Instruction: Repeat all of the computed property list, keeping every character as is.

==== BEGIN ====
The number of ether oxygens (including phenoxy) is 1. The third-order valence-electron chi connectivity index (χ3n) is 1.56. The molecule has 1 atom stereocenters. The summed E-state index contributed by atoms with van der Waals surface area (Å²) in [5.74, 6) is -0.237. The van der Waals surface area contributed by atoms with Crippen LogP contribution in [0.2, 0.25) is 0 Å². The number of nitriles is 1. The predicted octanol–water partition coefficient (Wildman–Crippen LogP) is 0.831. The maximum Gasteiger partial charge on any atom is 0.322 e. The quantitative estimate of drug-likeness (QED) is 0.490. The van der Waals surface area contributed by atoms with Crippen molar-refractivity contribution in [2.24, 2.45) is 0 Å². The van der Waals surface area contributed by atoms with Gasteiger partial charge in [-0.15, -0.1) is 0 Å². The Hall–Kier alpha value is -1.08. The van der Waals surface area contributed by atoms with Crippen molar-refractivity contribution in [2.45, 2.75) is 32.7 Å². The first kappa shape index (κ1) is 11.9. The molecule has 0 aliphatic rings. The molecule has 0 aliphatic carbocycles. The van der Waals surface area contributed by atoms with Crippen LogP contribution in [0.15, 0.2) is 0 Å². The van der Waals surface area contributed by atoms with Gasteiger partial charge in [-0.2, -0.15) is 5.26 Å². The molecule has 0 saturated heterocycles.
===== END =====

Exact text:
The number of ether oxygens (including phenoxy) is 1. The third-order valence-electron chi connectivity index (χ3n) is 1.56. The molecule has 1 atom stereocenters. The summed E-state index contributed by atoms with van der Waals surface area (Å²) in [5.74, 6) is -0.237. The van der Waals surface area contributed by atoms with Crippen LogP contribution in [0.2, 0.25) is 0 Å². The number of nitriles is 1. The predicted octanol–water partition coefficient (Wildman–Crippen LogP) is 0.831. The maximum Gasteiger partial charge on any atom is 0.322 e. The quantitative estimate of drug-likeness (QED) is 0.490. The van der Waals surface area contributed by atoms with Crippen molar-refractivity contribution in [2.24, 2.45) is 0 Å². The van der Waals surface area contributed by atoms with Gasteiger partial charge in [-0.15, -0.1) is 0 Å². The Hall–Kier alpha value is -1.08. The van der Waals surface area contributed by atoms with Crippen molar-refractivity contribution in [2.45, 2.75) is 32.7 Å². The first kappa shape index (κ1) is 11.9. The molecule has 0 aliphatic rings. The molecule has 0 aliphatic carbocycles. The van der Waals surface area contributed by atoms with Crippen LogP contribution in [0.15, 0.2) is 0 Å². The van der Waals surface area contributed by atoms with Gasteiger partial charge in [-0.2, -0.15) is 5.26 Å². The molecule has 0 saturated heterocycles.